Perez v. U-Haul: Employers cannot compel arbitration of standing issue in PAGA cases

Some companies continue to try to force employees to arbitrate their individual PAGA claims before bringing their representative PAGA claims in court.  Two appellate decisions make it crystal clear that California courts have rejected these efforts, and that workers are not required to litigate PAGA claims in multiple forums.

By way of background, in Iskanian v. CLS Transportation, the California Supreme Court held that employers could not compel plaintiffs to arbitrate their representative PAGA claims.  In the wake of that case, some defendants began to argue that where workers had signed an arbitration agreement, they should be required to arbitrate their individual claims before proceeding with their representative claims in court. Continue reading “Perez v. U-Haul: Employers cannot compel arbitration of standing issue in PAGA cases”


Morris v. Ernst & Young -The Ninth Circuit Follows D.R. Horton

In an important decision for workers seeking to join together to enforce their employment rights, the Ninth Circuit Court of Appeals ruled in Morris v. Ernst & Young (https://cdn.ca9.uscourts.gov/datastore/opinions/2016/08/22/13-16599.pdf) that employers can not impose concerted action waivers in mandatory arbitration agreements. The Ninth Circuit held that employers violate Sections 7 and 8 of the National Labor Relations Act […]


Commonality, Damages, and Representative Evidence:  The Ninth Circuit Properly Cabins Dukes and Comcast, and Underscores Tyson Foods

Over the past decade or so, higher court rulings regarding class actions have tended to dramatically favor either corporations or workers.  Corporations have arguably scored the most significant victories.Gear-and-Gavel_dark-blue  However, with the recent exit of Justice Antonin Scalia from the United States Supreme Court, there are some indications that this tide has begun to turn.  At the same time, it is clear that a Republican victory in November 2016 would return a conservative majority to the Court, and devastate any positive momentum in terms of workers’ rights.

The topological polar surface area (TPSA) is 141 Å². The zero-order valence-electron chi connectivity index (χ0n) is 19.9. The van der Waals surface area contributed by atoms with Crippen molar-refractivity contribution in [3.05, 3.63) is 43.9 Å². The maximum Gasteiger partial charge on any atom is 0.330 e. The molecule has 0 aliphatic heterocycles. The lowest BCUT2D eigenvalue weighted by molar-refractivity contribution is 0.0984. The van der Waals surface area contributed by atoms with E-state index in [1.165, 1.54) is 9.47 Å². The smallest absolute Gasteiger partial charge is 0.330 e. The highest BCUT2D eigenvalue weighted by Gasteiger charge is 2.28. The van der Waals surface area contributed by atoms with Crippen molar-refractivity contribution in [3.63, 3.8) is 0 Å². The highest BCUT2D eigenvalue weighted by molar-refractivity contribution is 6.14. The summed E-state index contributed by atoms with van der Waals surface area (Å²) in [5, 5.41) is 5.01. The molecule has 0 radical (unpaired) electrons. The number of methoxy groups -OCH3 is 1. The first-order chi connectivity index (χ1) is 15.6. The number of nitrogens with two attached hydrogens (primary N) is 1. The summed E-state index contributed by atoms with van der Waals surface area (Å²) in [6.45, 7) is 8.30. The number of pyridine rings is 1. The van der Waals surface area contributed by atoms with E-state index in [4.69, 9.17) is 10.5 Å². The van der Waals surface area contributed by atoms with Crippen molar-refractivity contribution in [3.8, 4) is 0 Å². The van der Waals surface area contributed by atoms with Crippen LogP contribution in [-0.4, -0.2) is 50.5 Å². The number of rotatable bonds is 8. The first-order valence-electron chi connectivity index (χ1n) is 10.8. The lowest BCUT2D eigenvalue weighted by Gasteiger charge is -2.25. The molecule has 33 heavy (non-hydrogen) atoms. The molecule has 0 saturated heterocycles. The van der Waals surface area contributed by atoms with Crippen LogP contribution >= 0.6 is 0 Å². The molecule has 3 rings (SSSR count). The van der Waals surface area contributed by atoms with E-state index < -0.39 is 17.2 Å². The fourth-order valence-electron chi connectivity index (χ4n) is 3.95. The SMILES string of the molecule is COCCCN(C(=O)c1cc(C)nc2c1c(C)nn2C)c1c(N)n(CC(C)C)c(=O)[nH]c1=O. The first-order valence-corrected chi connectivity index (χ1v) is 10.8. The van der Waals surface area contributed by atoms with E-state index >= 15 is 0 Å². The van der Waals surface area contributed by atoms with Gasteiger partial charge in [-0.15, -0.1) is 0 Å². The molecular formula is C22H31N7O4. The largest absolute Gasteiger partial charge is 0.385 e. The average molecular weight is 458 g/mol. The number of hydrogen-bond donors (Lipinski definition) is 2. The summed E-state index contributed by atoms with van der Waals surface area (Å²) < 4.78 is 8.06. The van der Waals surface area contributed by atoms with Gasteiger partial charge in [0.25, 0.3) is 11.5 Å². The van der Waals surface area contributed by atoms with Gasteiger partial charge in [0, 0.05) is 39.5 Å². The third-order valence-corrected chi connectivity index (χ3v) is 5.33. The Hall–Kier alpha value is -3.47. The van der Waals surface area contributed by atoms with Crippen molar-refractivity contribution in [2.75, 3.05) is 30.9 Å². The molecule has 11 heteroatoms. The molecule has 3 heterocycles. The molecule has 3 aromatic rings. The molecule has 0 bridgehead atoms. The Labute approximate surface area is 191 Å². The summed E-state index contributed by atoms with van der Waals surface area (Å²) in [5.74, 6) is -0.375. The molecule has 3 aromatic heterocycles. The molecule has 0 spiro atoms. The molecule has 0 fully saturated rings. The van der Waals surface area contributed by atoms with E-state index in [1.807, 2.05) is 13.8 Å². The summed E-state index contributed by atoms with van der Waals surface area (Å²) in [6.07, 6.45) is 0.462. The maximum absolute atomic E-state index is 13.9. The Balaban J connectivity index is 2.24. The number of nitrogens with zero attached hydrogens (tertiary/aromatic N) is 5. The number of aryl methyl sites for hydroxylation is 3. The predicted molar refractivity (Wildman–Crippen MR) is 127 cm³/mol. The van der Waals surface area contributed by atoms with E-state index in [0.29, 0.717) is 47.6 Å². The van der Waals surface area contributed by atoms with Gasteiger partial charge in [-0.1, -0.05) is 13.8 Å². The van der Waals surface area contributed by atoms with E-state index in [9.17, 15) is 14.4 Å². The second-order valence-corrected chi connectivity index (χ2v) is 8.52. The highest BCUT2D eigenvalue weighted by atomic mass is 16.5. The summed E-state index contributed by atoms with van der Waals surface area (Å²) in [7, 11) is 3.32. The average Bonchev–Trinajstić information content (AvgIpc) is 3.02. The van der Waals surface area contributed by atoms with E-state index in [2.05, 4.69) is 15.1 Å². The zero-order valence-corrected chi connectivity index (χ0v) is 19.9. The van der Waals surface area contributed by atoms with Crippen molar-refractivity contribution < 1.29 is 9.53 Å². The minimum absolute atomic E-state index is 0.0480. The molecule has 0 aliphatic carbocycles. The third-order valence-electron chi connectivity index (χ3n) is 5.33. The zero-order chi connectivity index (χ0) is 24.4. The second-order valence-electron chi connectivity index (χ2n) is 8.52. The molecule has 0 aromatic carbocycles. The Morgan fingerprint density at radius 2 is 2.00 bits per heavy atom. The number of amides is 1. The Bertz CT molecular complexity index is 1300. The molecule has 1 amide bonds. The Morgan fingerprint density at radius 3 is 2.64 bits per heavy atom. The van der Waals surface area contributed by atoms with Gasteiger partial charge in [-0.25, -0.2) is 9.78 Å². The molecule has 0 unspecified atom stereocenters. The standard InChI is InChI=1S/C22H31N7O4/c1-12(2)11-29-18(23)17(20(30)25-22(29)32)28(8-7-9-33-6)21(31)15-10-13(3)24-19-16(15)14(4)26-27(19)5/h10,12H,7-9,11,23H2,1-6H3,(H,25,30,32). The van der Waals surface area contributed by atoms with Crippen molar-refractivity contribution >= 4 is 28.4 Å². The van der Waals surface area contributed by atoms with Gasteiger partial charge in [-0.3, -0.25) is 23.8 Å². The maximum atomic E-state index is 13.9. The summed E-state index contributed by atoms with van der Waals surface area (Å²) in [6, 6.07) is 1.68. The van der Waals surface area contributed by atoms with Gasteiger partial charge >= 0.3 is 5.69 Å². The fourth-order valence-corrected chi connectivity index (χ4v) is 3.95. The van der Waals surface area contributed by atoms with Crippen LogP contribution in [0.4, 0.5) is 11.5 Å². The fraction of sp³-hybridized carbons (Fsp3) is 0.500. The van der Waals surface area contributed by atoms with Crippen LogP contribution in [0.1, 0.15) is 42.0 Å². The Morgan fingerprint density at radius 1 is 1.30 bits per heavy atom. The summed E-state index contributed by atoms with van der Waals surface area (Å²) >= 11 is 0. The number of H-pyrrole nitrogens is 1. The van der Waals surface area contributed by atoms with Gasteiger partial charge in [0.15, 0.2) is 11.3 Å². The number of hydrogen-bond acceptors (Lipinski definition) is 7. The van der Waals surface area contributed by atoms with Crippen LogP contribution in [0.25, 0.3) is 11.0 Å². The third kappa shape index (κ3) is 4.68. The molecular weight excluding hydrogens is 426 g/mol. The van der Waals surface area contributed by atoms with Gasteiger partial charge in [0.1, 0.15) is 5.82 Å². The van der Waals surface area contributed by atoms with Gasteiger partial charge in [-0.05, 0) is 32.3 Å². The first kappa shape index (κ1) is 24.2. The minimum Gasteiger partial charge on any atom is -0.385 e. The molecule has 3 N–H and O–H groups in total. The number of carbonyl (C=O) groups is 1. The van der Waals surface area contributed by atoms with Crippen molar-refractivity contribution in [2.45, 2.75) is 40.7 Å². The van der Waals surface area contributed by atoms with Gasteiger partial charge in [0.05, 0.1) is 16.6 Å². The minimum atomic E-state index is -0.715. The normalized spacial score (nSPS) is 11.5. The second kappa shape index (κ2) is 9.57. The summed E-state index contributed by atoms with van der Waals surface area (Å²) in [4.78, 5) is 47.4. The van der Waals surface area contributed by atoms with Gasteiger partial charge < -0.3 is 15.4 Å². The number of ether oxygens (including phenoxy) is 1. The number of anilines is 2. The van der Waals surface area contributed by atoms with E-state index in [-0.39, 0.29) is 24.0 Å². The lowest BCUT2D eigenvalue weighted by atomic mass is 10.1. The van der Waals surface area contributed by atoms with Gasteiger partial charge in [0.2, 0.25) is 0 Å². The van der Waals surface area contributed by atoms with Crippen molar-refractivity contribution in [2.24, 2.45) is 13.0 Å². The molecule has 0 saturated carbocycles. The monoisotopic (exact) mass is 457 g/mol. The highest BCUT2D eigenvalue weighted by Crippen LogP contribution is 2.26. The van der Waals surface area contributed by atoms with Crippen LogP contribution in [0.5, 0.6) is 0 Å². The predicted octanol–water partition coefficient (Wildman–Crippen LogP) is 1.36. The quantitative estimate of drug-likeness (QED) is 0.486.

Vaquero v. Ashley Furniture Industries, Inc., No. 13-56606 (June 8, 2016), a recent decision of the Ninth Circuit, is a good example of the type of decision that we can hope to see more of in the future.  Vaquero does three important things.   First, it properly limits the scope of Wal-Mart v. Dukes, 564 U.S. 338 (2011) with respect to the issue of commonality.  Second, it limits the impact of Comcast v. Behrend, 133 S. Ct. 1426 (2013) in wage and hour class actions.  Finally, it underscores the critical holding in Tyson Foods v. Bouaphakeo, 136 S. Ct. 1036 (2016) that plaintiffs may continue to rely upon representative evidence to prove both liability and damages.  As such, Vaquero provides powerful ammunition for workers and their advocates in class actions. Continue reading “Commonality, Damages, and Representative Evidence:  The Ninth Circuit Properly Cabins Dukes and Comcast, and Underscores Tyson Foods”


Representative Evidence May Be Used to Prove Class Action Wage Claims

In a case of national importance, the U.S. Supreme Court ruled that workers could use representative or statistical evidence to prove their claims for overtime under the Fair Labor Gear-and-Gavel_blackStandards Act (“FLSA”). Tyson Foods, Inc. v. Bouaphakeo, 136 S. Ct. 1036 (2016) (“Tyson Foods”). The case involved workers at a meat-processing plant in Iowa. They claimed that Tyson Foods did not pay them for the time they spent putting on and taking off (“donning and doffing”) protective equipment for their dangerous work, or for the time they spent walking to and from their workstations in the plant. At trial the workers used a report from an industrial relations expert to show the amount of time they spent donning and doffing. The expert had done videotaped observations to find out how long these activities usually took and then averaged the times. The average times were added to each employee’s timesheets to determine which employees worked more than 40 hours per week if their donning and doffing time was taken into account. The trial court accepted this evidence and the jury awarded the workers $2.9 million in unpaid wages.  Continue reading “Representative Evidence May Be Used to Prove Class Action Wage Claims”